With nearly 90 described species, Aphonopelma, Pocock, 1897, is a huge and wide ranging genus throughout North America and parts of Southern America, central America and Mexico.

Most are semi-desert or scrubland species and are terrestrial burrowers. Most will survive quite happily in captivity without a burrow but a retreat should be provided nevertheless. A typical terrestrial set-up is ideal consisting of a few inches of substrate (kept more on the dry side for this genus, especially the North American species where 60% humidity is adequate), a cork bark / flowerpot hide and an open water dish. See here for more information on housing. All species posses urticating hair and most are slow growing, taking several years to reach maturity. They are long lived (reports of 30+ years aren't uncommon) and they have been known to fast for long periods between moults. Most are rather skittish in captivity but will only occasionally use urticating hair as defence and some can be very particular in their feeding habits. The usual invertebrate prey is ideal supplemented with the occasional defrosted pinkie mouse of piece of raw, lean meat.

Common species in captivity:

Aphonopelma sp. 'Carlsbad green' (USA)
A robust, medium-sized burrowing species from the Carlsbad area of New Mexico. A hardy species that is generally brown in appearance with a slight green tinge to the carapace and femora. Can be defensive at times when disturbed.

A. anax - (Chamberlin, 1940) (USA)
Commonly called the Texas tan, A. anax is a popular species in the USA and in their natural habitat they are opportunistic burrowers. This means they will construct their burrow wherever there is a suitable site (under rocks, in abandoned rodent burrows and even in domestic surroundings such as lawns).

A. bicoloratum - Struchen, Brändle & Schmidt, 1996 (Mexico)
One of the more colourful species in the genus,
A. bicoloratum makes a welcome addition to any collection. A small to medium sized species from Mexico, it adapts well to captivity but like all other Aphonopelma spp., it can be slow growing. Quite calm in captivity it rarely kicks urticating hair and will accept crickets at approx. monthly intervals once adult. A good display spider as it rarely burrows but the substrate should remain on the drier side with a water dish available at all times. Sub-adult and adult males are quite different in appearance from females, the males having a much darker carapace and legs. Once mature the males are overall dark brown to black. Spiderlings are sometimes available but in recent years wild caught adults have appeared.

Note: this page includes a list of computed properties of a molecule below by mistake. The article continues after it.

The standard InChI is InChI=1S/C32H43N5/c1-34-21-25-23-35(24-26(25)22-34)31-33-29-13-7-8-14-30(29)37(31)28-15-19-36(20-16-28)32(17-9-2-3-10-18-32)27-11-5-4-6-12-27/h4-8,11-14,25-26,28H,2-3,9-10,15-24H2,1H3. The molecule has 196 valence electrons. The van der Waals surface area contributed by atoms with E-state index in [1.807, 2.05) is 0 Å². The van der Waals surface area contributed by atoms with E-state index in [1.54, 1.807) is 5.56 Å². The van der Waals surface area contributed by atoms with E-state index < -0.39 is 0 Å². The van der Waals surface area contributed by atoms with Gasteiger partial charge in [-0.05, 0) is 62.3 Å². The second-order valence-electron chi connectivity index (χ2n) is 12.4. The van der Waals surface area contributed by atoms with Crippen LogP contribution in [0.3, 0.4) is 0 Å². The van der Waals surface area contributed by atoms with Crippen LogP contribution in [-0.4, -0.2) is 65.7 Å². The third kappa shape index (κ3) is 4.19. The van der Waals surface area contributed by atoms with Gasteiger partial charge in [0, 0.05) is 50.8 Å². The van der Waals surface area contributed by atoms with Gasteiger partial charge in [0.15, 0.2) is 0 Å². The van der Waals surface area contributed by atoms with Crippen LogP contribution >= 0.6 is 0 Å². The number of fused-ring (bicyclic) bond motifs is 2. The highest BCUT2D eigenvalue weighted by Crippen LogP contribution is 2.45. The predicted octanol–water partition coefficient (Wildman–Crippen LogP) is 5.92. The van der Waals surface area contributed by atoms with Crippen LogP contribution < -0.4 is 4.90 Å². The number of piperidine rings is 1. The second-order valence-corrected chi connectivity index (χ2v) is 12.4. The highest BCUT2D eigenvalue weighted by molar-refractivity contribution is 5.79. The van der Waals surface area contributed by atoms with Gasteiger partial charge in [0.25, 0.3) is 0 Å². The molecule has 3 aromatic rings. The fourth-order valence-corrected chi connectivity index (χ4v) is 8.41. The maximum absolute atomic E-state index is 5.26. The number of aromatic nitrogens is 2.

A. chalcodes - Chamberlin, 1940 (USA)
From the deserts of Arizona and Mexico,
A. chalcodes is covered with light brown and reddish hairs that give its common name of desert blonde.  Rarely burrowing in captivity and long lived, it can fast for long periods in between moults (some account over 3 years!). An attractive species but captive bred spiderlings are rarely available and because of their slow growth rate, people prefer to buy wild caught adults.

A. hentzi - (Girard, 1852) (USA)
Another popular species in the USA and sometimes called the Texas brown. Care in captivity is similar to other
Aphonopelma spp.

A. moderatum - (Chamberlin & Ivie, 1939) (USA)
Another attractive species but highly variable in its colour. Care is similar to other members of the genus as are growth rates and fasting periods. Often called the Rio Grande gold it is covered with golden hairs and some individuals have darker hairs on the patella making them particularly attractive.

A. seemanni - (F. O. P.-Cambridge, 1897) (Central America)
With it's very dark grey to black background coloration and striking white stripes down the length of the legs,
A. seemanni is one of the most striking species available. There are many regional and colour variations for sale labelled as A. seemanni but specimens with wide, white/cream leg markings are the original. All other less impressive specimens could either be colour variations or new un-described species, only time will tell. Care should be taken not to accidentally cross breed these variants as the original colour form may be lost. It becomes obvious once the males mature as they're quite different from the original specimens seen in collections around 15 years ago. My advice is to try and verify the identity of your spider before trying to breed it. Freshly moulted spiders are vivid in their contrasting colours but this tends to fade throughout the moulting year. It adapts well to captivity (a good beginners species) but is slightly nervous and for this reason, shouldn't be handled.  They can be difficult to mate as the male is nervous (males possess tibial spurs) but with a receptive female, all should be straight forward. Eggsacs typically contain several hundred spiderlings that grow relatively fast depending on food supply and temperature etc. There are many species of tarantula that have white 'zebra' leg markings but A. seemanni certainly has the best. A must in any collection!


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